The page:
At one of our recent classes I had a follow up discussion with one of the students. It went something like this; “the mental toughness required to perform consistently is huge.” I couldn’t agree with him more. Mental toughness is just like physical strength, it needs to be developed, it needs to be tested and it needs to be practiced.
One of the best recommendations I can make to any student attending training is that perseverance is a learned skill. You have to continually challenge yourself, to put yourself in uncomfortable situations where you have to employ that true grit. At some point during the class you will find yourself disappointed, you either failed a drill, a challenge or a test. The feeble mind is easily put down and I have seen it several times to the point the student literally shuts down or they give up.
You have to realize that failures are part of the game, if you are not failing then you are probably not pushing yourself or your failed to properly design your goals/objectives. I know there are plenty who are afraid to fail, they don’t want to look bad. Believe me, as an instructor you are constantly dealing with this notion. You cannot be afraid to fail, it happens, but the prime directive is the students need to see you demonstrate what it is you are asking of them for several reasons (that would amount to a separate commentary altogether). For more on failure and comfort zones, check out this blog.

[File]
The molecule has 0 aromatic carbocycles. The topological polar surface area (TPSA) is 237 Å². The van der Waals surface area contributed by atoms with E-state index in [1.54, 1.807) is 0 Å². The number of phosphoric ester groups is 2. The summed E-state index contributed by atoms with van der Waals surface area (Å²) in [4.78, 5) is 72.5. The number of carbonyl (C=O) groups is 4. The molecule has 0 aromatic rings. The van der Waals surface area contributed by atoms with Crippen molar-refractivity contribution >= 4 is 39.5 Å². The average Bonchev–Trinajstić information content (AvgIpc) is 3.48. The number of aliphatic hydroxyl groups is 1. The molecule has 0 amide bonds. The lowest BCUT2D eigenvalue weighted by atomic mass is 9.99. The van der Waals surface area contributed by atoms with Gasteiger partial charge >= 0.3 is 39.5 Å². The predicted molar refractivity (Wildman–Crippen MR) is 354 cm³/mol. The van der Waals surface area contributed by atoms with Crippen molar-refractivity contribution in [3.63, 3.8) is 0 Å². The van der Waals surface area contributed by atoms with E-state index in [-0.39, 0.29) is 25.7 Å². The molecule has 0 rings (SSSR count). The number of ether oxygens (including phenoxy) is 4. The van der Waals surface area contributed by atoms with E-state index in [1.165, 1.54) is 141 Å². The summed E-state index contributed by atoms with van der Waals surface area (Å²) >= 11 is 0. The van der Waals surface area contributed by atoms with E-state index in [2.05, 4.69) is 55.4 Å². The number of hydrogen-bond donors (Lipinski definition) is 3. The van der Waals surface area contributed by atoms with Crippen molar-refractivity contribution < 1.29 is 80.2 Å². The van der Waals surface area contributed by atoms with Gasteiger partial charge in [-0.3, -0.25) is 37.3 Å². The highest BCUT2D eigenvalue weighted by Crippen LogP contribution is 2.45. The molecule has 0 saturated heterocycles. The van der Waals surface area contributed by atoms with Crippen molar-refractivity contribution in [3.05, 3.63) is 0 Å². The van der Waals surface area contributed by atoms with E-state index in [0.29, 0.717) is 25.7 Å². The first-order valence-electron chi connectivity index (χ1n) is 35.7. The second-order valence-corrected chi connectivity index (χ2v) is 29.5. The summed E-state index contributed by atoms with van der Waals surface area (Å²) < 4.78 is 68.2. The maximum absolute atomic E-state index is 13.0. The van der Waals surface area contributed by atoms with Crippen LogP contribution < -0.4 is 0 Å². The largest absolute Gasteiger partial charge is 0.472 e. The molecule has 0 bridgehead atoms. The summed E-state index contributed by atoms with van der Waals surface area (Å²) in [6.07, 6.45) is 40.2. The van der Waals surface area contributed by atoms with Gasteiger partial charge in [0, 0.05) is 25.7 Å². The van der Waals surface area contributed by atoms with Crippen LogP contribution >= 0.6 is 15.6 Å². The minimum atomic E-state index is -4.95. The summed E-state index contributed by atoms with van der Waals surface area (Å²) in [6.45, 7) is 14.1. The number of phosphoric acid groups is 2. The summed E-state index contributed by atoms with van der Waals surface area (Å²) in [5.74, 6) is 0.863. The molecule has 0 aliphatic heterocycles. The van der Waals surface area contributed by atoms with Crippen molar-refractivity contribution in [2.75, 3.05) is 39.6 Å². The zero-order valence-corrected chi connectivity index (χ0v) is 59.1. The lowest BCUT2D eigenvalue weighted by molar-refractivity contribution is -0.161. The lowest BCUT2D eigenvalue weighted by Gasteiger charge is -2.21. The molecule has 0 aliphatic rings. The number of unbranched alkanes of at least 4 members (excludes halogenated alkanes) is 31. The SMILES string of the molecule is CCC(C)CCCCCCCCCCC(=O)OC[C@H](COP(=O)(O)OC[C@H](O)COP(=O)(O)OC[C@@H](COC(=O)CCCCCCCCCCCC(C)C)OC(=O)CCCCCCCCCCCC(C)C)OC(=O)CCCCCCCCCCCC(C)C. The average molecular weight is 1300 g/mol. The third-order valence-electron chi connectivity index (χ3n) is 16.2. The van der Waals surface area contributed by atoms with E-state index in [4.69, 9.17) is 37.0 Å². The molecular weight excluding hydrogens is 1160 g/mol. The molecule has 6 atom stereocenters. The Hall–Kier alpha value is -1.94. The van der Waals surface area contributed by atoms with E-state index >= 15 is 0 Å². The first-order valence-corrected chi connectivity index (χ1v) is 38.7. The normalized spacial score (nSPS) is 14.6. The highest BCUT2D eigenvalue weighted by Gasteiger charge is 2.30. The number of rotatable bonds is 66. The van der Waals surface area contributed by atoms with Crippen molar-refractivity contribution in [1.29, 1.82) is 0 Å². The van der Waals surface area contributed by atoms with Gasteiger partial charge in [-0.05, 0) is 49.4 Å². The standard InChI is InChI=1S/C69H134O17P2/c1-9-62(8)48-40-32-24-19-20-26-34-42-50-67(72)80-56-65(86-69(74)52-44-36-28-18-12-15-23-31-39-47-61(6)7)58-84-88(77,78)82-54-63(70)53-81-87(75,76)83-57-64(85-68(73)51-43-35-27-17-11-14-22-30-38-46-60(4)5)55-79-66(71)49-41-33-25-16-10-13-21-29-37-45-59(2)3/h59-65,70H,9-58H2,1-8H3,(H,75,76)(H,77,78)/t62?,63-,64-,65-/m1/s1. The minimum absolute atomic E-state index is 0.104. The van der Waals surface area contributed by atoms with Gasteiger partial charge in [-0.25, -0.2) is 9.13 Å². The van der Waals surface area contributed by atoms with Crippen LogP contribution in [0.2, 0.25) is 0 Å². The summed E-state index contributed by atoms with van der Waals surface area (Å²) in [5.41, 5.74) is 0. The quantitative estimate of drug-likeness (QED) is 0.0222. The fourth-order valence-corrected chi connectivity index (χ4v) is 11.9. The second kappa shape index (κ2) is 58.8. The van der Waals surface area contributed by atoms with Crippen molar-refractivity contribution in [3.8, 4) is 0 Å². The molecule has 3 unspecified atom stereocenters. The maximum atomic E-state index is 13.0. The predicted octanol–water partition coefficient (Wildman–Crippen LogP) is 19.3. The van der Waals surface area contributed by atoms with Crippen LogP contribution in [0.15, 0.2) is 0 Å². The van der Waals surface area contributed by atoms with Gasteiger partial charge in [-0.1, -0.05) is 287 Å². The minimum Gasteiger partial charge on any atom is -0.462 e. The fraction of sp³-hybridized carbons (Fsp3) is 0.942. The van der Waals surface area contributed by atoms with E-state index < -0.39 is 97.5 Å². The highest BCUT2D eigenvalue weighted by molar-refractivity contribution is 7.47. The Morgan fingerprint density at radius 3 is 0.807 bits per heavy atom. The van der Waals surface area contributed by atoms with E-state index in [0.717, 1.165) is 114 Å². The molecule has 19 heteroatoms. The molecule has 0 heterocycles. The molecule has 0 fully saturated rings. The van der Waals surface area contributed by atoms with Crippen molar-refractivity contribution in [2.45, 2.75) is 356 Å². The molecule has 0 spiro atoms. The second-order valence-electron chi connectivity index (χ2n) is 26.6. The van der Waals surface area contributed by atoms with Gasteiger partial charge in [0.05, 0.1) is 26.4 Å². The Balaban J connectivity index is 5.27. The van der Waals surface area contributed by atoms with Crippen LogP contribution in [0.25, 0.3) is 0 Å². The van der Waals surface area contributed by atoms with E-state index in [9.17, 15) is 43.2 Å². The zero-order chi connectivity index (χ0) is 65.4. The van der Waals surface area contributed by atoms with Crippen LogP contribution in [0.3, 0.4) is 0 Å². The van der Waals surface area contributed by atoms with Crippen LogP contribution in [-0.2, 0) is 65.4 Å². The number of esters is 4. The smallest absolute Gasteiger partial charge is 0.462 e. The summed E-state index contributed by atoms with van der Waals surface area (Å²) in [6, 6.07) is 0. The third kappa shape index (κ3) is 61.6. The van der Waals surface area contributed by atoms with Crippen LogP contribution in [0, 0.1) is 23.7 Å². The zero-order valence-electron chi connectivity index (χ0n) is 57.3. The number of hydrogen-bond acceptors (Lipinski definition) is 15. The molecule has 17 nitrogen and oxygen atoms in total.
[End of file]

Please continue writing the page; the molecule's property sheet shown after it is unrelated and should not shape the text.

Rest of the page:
So, back to mental toughness and how best to achieve it. Well, it’s no secret that one of the best ways to consistently achieve mental toughness is through grueling physical exercise. There are a lot of good programs out there, but my default recommendation is to explore Crossfit. Whatever your poison, the key is to consistently confront the physical challenges that force you to develop mental toughness. You have got to placed in those situations fairly regularly to learn perseverance.
Many students will ask me what can they do to improve their shooting and I usually respond without skipping a beat; “get stronger”. Many look at the comment from a single dimension, but my hope is they recognize my response is multidimensional. Yes, you are getting stronger, but you were not able to get stronger without first developing that mental toughness to keep coming back or in some cases wanting more.
It doesn’t just apply to shooting, it applies to all aspects of your life and one of the greatest compliments I can get is when a student comes back and says the training class altered his/her life. Out of curiosity I have to ask how and their response to a person has been learning mental toughness.
Imagine life without adversity; how dull and dismal that world would be. Now, imagine a world filled with obstacles, challenges and setbacks. Choose wisely your mindset.